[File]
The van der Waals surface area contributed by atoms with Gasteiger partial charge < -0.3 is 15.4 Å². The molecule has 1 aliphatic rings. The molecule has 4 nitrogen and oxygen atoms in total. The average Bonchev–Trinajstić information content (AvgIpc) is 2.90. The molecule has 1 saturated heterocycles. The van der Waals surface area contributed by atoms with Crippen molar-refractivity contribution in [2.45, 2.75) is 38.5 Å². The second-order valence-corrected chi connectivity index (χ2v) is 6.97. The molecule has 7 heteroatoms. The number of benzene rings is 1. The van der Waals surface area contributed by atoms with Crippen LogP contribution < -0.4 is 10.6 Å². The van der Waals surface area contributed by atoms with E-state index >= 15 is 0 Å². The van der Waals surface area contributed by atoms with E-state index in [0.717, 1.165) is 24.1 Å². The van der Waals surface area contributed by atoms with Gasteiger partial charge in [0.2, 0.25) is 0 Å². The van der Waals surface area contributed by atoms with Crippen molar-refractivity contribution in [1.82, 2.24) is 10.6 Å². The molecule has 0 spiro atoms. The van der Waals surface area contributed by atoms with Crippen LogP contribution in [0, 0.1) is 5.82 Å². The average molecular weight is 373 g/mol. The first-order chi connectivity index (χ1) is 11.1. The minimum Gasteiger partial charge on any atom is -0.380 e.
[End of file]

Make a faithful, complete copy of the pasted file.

The van der Waals surface area contributed by atoms with Gasteiger partial charge < -0.3 is 15.4 Å². The molecule has 1 aliphatic rings. The molecule has 4 nitrogen and oxygen atoms in total. The average Bonchev–Trinajstić information content (AvgIpc) is 2.90. The molecule has 1 saturated heterocycles. The van der Waals surface area contributed by atoms with Crippen molar-refractivity contribution in [2.45, 2.75) is 38.5 Å². The second-order valence-corrected chi connectivity index (χ2v) is 6.97. The molecule has 7 heteroatoms. The number of benzene rings is 1. The van der Waals surface area contributed by atoms with Crippen LogP contribution < -0.4 is 10.6 Å². The van der Waals surface area contributed by atoms with E-state index >= 15 is 0 Å². The van der Waals surface area contributed by atoms with E-state index in [0.717, 1.165) is 24.1 Å². The van der Waals surface area contributed by atoms with Gasteiger partial charge in [0.2, 0.25) is 0 Å². The van der Waals surface area contributed by atoms with Crippen molar-refractivity contribution in [1.82, 2.24) is 10.6 Å². The molecule has 0 spiro atoms. The van der Waals surface area contributed by atoms with Crippen LogP contribution in [0, 0.1) is 5.82 Å². The average molecular weight is 373 g/mol. The first-order chi connectivity index (χ1) is 11.1. The minimum Gasteiger partial charge on any atom is -0.380 e.